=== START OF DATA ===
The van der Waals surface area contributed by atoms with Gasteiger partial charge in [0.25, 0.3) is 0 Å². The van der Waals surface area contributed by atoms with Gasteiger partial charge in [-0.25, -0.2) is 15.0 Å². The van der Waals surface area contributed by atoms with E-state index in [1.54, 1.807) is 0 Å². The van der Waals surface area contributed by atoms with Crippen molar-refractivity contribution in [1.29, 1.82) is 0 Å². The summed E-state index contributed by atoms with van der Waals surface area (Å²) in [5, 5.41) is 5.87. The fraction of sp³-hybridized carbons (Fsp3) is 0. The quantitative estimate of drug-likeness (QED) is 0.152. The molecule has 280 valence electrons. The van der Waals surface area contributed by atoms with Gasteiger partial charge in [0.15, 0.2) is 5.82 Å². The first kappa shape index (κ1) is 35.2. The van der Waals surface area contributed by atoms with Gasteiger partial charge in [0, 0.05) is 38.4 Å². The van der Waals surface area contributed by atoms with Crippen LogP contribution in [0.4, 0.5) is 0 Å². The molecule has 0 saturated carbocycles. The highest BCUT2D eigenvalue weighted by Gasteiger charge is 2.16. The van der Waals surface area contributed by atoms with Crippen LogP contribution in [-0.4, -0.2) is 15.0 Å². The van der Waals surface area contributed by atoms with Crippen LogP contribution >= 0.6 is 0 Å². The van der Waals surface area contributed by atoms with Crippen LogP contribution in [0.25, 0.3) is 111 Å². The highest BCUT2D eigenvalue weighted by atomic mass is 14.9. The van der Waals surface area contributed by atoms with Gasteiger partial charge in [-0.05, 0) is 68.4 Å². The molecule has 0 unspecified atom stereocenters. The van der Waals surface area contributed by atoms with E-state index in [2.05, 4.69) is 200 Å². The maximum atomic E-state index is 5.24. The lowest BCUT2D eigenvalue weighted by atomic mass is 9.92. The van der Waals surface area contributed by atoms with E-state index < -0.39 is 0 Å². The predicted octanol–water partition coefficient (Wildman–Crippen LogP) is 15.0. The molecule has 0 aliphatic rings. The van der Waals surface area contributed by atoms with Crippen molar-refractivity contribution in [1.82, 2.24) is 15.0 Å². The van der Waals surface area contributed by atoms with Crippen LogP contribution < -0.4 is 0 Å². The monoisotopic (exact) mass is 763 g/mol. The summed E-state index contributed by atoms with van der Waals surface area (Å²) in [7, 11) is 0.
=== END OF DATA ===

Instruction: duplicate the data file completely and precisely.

The van der Waals surface area contributed by atoms with Gasteiger partial charge in [0.25, 0.3) is 0 Å². The van der Waals surface area contributed by atoms with Gasteiger partial charge in [-0.25, -0.2) is 15.0 Å². The van der Waals surface area contributed by atoms with E-state index in [1.54, 1.807) is 0 Å². The van der Waals surface area contributed by atoms with Crippen molar-refractivity contribution in [1.29, 1.82) is 0 Å². The summed E-state index contributed by atoms with van der Waals surface area (Å²) in [5, 5.41) is 5.87. The fraction of sp³-hybridized carbons (Fsp3) is 0. The quantitative estimate of drug-likeness (QED) is 0.152. The molecule has 280 valence electrons. The van der Waals surface area contributed by atoms with Gasteiger partial charge in [0.15, 0.2) is 5.82 Å². The first kappa shape index (κ1) is 35.2. The van der Waals surface area contributed by atoms with Gasteiger partial charge in [0, 0.05) is 38.4 Å². The van der Waals surface area contributed by atoms with Crippen LogP contribution in [0.4, 0.5) is 0 Å². The molecule has 0 saturated carbocycles. The highest BCUT2D eigenvalue weighted by Gasteiger charge is 2.16. The van der Waals surface area contributed by atoms with Crippen LogP contribution in [-0.4, -0.2) is 15.0 Å². The van der Waals surface area contributed by atoms with Crippen LogP contribution >= 0.6 is 0 Å². The van der Waals surface area contributed by atoms with Crippen LogP contribution in [0.25, 0.3) is 111 Å². The highest BCUT2D eigenvalue weighted by atomic mass is 14.9. The van der Waals surface area contributed by atoms with Gasteiger partial charge in [-0.05, 0) is 68.4 Å². The molecule has 0 unspecified atom stereocenters. The van der Waals surface area contributed by atoms with E-state index in [2.05, 4.69) is 200 Å². The maximum atomic E-state index is 5.24. The lowest BCUT2D eigenvalue weighted by atomic mass is 9.92. The van der Waals surface area contributed by atoms with E-state index < -0.39 is 0 Å². The predicted octanol–water partition coefficient (Wildman–Crippen LogP) is 15.0. The molecule has 0 aliphatic rings. The van der Waals surface area contributed by atoms with Crippen molar-refractivity contribution in [1.82, 2.24) is 15.0 Å². The van der Waals surface area contributed by atoms with Crippen LogP contribution < -0.4 is 0 Å². The monoisotopic (exact) mass is 763 g/mol. The summed E-state index contributed by atoms with van der Waals surface area (Å²) in [7, 11) is 0.